Major League Baseball once again proving it has absolutely ZERO feel.
Sunday Night’s football game was kind of a big deal. Yet MLB thought it was a good idea to announce the Rawlings Gold Glove Award winners mid-game.
Seriously, I have to think this was the most viewed game across the country. It’s handled like a playoff game with all the Tom Brady v. Aaron Rodgers nonsense. And it’s not like this game was a sprung on us out of nowhere either. Everyone’s known for a while.
Anyways, when did MLB start handing out co-Gold Glove award winners? (Apparently, this has happened on three other occasions.) Freddie Freeman and Anthony Rizzo would probably agree on this, just give it one of them. Because there have been so many times where the awards have been tightly contested and a very deserving player didn’t earn a share.
For example, Mike Lowell and Eric Chavez back in 2006. Chavez won the award. They easily could’ve shared the award. (I argue Lowell should’ve won it, but that’s not the point.)
Look at their lines — and keep in mind they didn’t use all these ridiculous sabermetrics back in the day either.
Seriously, if you’re going to have co-Gold Glove award winners, how do you not do it here. Take out the names and there’s very little difference between the two.
(I still say slight edge to Lowell, who’s the top name here.)
Outside of that, it was a blend of new guys and repeat offenders.
Best of the 1st-timers is hands down Jackie Bradley Jr. The fact it took this long is a damn joke. The man has out-of-this-world range and, MORE IMPORTANTLY, gets amazing reads.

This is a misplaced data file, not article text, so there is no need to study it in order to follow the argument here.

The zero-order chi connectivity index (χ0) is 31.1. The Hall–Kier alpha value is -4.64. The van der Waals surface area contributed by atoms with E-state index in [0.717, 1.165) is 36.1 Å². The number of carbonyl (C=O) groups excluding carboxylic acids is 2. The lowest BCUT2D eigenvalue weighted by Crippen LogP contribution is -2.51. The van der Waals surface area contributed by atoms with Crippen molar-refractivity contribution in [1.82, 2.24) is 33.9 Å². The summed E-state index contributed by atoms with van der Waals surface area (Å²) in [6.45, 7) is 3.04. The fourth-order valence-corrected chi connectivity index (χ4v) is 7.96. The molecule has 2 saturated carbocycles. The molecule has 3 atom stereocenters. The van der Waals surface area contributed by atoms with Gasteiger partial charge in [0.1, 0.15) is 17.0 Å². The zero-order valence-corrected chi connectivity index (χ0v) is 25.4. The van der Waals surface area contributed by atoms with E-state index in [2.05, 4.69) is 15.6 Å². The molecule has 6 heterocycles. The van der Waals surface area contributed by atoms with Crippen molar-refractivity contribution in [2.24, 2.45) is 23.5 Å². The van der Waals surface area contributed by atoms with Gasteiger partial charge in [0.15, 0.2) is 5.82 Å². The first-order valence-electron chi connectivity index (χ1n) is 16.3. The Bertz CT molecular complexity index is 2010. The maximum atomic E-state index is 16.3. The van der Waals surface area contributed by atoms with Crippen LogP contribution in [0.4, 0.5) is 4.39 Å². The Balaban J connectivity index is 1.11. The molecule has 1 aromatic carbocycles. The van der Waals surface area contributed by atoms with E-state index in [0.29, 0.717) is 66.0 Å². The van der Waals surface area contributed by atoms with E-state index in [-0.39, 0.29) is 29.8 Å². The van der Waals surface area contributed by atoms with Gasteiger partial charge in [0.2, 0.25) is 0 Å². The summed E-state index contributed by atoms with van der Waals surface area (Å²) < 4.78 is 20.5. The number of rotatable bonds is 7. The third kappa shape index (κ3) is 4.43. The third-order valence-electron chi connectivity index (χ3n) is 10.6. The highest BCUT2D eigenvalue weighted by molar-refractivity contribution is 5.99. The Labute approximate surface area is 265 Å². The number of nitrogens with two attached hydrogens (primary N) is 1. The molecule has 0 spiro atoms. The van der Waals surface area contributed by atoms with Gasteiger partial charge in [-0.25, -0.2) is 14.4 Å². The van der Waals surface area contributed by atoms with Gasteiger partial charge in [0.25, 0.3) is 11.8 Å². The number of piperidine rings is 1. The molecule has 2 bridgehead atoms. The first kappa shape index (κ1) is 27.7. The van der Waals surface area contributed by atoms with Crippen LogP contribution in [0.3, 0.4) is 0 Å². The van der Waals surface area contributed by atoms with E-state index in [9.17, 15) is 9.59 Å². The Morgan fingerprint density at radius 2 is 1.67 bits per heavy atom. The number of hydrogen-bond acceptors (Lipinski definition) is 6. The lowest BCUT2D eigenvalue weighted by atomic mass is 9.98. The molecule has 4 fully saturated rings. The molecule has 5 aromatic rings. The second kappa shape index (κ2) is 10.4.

Yet Kevin Pillar and Kevin Kiermeyer always get all the love. They’re very good and make a ton of highlight reel plays. JBJ has plenty of chances to make those same plays, too. Thing is, he gets such outstanding jumps that he doesn’t have to. Unfortunately, most voters don’t see that because they can’t watch every game, so all they have are numbers, Statcast and highlight reels. Either way, he finally got his due.
Among the repeat winners, Nolan Arenado still takes the cake in my book. Mookie Betts and Yadier Molina are amazing defensive players, but there’s something about a guy who can handle third base that gets the blood flowing.
Which is why I appreciated both Lowell and Chavez in their prime. Obviously, Arenado is the better all-around player of the three, but even if we’re strictly talking defense, I’m taking him, too. There is nothing he can’t do over there.